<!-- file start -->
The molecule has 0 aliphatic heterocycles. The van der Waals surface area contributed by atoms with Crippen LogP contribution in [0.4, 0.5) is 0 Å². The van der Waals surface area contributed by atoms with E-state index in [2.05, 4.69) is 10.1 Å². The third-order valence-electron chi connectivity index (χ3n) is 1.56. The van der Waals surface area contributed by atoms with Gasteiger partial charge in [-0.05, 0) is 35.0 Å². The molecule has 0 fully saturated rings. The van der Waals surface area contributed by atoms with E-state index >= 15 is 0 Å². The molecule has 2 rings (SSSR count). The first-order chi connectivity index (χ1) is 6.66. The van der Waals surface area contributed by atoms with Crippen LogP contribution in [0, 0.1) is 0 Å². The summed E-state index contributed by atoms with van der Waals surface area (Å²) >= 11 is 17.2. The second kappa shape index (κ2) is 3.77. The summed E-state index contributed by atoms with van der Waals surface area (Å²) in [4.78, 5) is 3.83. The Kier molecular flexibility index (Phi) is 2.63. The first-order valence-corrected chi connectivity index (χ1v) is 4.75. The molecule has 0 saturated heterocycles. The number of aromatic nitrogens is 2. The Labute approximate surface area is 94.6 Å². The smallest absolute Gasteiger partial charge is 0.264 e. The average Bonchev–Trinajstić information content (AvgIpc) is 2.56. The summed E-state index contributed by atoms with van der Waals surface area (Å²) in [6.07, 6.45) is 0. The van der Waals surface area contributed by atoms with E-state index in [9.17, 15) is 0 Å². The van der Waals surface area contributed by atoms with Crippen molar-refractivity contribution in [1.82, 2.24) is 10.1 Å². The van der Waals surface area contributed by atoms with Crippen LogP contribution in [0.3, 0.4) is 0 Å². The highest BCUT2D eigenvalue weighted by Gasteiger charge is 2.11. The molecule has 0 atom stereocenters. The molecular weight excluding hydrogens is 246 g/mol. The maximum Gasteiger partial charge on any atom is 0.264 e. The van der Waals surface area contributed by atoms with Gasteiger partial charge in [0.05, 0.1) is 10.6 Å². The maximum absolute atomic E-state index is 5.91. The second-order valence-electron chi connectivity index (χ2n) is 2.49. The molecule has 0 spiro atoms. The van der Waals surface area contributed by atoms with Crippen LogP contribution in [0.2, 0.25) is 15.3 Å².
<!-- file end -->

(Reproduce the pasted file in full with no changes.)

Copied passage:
The molecule has 0 aliphatic heterocycles. The van der Waals surface area contributed by atoms with Crippen LogP contribution in [0.4, 0.5) is 0 Å². The van der Waals surface area contributed by atoms with E-state index in [2.05, 4.69) is 10.1 Å². The third-order valence-electron chi connectivity index (χ3n) is 1.56. The van der Waals surface area contributed by atoms with Gasteiger partial charge in [-0.05, 0) is 35.0 Å². The molecule has 0 fully saturated rings. The van der Waals surface area contributed by atoms with E-state index >= 15 is 0 Å². The molecule has 2 rings (SSSR count). The first-order chi connectivity index (χ1) is 6.66. The van der Waals surface area contributed by atoms with Crippen LogP contribution in [0, 0.1) is 0 Å². The summed E-state index contributed by atoms with van der Waals surface area (Å²) >= 11 is 17.2. The second kappa shape index (κ2) is 3.77. The summed E-state index contributed by atoms with van der Waals surface area (Å²) in [4.78, 5) is 3.83. The Kier molecular flexibility index (Phi) is 2.63. The first-order valence-corrected chi connectivity index (χ1v) is 4.75. The molecule has 0 saturated heterocycles. The number of aromatic nitrogens is 2. The Labute approximate surface area is 94.6 Å². The smallest absolute Gasteiger partial charge is 0.264 e. The average Bonchev–Trinajstić information content (AvgIpc) is 2.56. The summed E-state index contributed by atoms with van der Waals surface area (Å²) in [6.07, 6.45) is 0. The van der Waals surface area contributed by atoms with E-state index in [9.17, 15) is 0 Å². The van der Waals surface area contributed by atoms with Crippen molar-refractivity contribution in [1.82, 2.24) is 10.1 Å². The van der Waals surface area contributed by atoms with Crippen LogP contribution in [0.3, 0.4) is 0 Å². The highest BCUT2D eigenvalue weighted by Gasteiger charge is 2.11. The molecule has 0 atom stereocenters. The molecular weight excluding hydrogens is 246 g/mol. The maximum Gasteiger partial charge on any atom is 0.264 e. The van der Waals surface area contributed by atoms with Gasteiger partial charge in [0.05, 0.1) is 10.6 Å². The maximum absolute atomic E-state index is 5.91. The second-order valence-electron chi connectivity index (χ2n) is 2.49. The molecule has 0 spiro atoms. The van der Waals surface area contributed by atoms with Crippen LogP contribution in [0.2, 0.25) is 15.3 Å².